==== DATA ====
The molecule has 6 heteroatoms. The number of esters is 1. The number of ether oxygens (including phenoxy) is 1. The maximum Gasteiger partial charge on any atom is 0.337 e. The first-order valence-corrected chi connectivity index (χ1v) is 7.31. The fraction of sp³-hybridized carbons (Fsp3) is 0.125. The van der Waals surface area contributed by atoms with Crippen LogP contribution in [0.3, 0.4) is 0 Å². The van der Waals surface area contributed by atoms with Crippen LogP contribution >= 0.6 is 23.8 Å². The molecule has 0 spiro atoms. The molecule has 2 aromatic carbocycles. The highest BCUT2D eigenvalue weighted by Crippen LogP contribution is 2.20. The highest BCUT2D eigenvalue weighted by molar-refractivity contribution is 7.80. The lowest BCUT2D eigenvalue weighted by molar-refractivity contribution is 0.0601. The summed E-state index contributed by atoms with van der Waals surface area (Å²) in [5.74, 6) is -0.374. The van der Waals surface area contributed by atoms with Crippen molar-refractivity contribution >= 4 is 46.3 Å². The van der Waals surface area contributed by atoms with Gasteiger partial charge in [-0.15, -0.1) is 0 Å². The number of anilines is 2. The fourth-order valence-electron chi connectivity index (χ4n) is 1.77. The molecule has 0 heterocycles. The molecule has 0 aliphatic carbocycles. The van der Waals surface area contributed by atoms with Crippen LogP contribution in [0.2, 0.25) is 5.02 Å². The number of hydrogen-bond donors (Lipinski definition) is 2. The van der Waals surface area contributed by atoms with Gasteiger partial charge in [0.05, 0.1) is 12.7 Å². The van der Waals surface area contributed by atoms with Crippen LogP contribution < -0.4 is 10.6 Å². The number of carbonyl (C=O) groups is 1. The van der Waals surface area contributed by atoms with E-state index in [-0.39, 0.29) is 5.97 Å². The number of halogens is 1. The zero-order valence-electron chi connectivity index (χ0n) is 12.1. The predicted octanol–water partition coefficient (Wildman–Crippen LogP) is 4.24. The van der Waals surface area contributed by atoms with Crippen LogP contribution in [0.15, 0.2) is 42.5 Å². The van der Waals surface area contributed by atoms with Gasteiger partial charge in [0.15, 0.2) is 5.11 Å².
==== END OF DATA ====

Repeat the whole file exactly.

The molecule has 6 heteroatoms. The number of esters is 1. The number of ether oxygens (including phenoxy) is 1. The maximum Gasteiger partial charge on any atom is 0.337 e. The first-order valence-corrected chi connectivity index (χ1v) is 7.31. The fraction of sp³-hybridized carbons (Fsp3) is 0.125. The van der Waals surface area contributed by atoms with Crippen LogP contribution in [0.3, 0.4) is 0 Å². The van der Waals surface area contributed by atoms with Crippen LogP contribution >= 0.6 is 23.8 Å². The molecule has 0 spiro atoms. The molecule has 2 aromatic carbocycles. The highest BCUT2D eigenvalue weighted by Crippen LogP contribution is 2.20. The highest BCUT2D eigenvalue weighted by molar-refractivity contribution is 7.80. The lowest BCUT2D eigenvalue weighted by molar-refractivity contribution is 0.0601. The summed E-state index contributed by atoms with van der Waals surface area (Å²) in [5.74, 6) is -0.374. The van der Waals surface area contributed by atoms with Crippen molar-refractivity contribution >= 4 is 46.3 Å². The van der Waals surface area contributed by atoms with Gasteiger partial charge in [-0.15, -0.1) is 0 Å². The number of anilines is 2. The fourth-order valence-electron chi connectivity index (χ4n) is 1.77. The molecule has 0 heterocycles. The molecule has 0 aliphatic carbocycles. The van der Waals surface area contributed by atoms with Crippen LogP contribution in [0.2, 0.25) is 5.02 Å². The number of hydrogen-bond donors (Lipinski definition) is 2. The van der Waals surface area contributed by atoms with Gasteiger partial charge in [0.05, 0.1) is 12.7 Å². The van der Waals surface area contributed by atoms with Crippen LogP contribution < -0.4 is 10.6 Å². The number of carbonyl (C=O) groups is 1. The van der Waals surface area contributed by atoms with E-state index in [-0.39, 0.29) is 5.97 Å². The number of halogens is 1. The zero-order valence-electron chi connectivity index (χ0n) is 12.1. The predicted octanol–water partition coefficient (Wildman–Crippen LogP) is 4.24. The van der Waals surface area contributed by atoms with Crippen LogP contribution in [0.15, 0.2) is 42.5 Å². The van der Waals surface area contributed by atoms with Gasteiger partial charge in [0.15, 0.2) is 5.11 Å².